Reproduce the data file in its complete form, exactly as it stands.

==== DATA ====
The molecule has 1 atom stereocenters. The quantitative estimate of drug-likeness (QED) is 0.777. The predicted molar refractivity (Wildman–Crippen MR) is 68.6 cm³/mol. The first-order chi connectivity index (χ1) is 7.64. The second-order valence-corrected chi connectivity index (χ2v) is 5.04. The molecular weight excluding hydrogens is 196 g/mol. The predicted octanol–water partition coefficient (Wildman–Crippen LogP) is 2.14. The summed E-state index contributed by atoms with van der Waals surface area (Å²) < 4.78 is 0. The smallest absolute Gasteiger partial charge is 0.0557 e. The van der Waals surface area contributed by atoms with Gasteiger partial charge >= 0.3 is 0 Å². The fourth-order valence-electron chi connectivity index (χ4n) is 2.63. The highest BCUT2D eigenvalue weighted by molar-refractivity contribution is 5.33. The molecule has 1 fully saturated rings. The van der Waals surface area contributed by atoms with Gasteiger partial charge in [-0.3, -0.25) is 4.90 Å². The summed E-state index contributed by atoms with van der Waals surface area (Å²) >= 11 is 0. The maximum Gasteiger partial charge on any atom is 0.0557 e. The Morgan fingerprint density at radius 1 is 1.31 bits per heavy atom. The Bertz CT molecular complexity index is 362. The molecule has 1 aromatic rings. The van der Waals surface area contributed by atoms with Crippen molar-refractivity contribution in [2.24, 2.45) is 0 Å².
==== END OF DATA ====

The molecule has 1 atom stereocenters. The quantitative estimate of drug-likeness (QED) is 0.777. The predicted molar refractivity (Wildman–Crippen MR) is 68.6 cm³/mol. The first-order chi connectivity index (χ1) is 7.64. The second-order valence-corrected chi connectivity index (χ2v) is 5.04. The molecular weight excluding hydrogens is 196 g/mol. The predicted octanol–water partition coefficient (Wildman–Crippen LogP) is 2.14. The summed E-state index contributed by atoms with van der Waals surface area (Å²) < 4.78 is 0. The smallest absolute Gasteiger partial charge is 0.0557 e. The van der Waals surface area contributed by atoms with Gasteiger partial charge >= 0.3 is 0 Å². The fourth-order valence-electron chi connectivity index (χ4n) is 2.63. The highest BCUT2D eigenvalue weighted by molar-refractivity contribution is 5.33. The molecule has 1 fully saturated rings. The van der Waals surface area contributed by atoms with Gasteiger partial charge in [-0.3, -0.25) is 4.90 Å². The summed E-state index contributed by atoms with van der Waals surface area (Å²) >= 11 is 0. The maximum Gasteiger partial charge on any atom is 0.0557 e. The Morgan fingerprint density at radius 1 is 1.31 bits per heavy atom. The Bertz CT molecular complexity index is 362. The molecule has 1 aromatic rings. The van der Waals surface area contributed by atoms with Crippen molar-refractivity contribution in [2.24, 2.45) is 0 Å².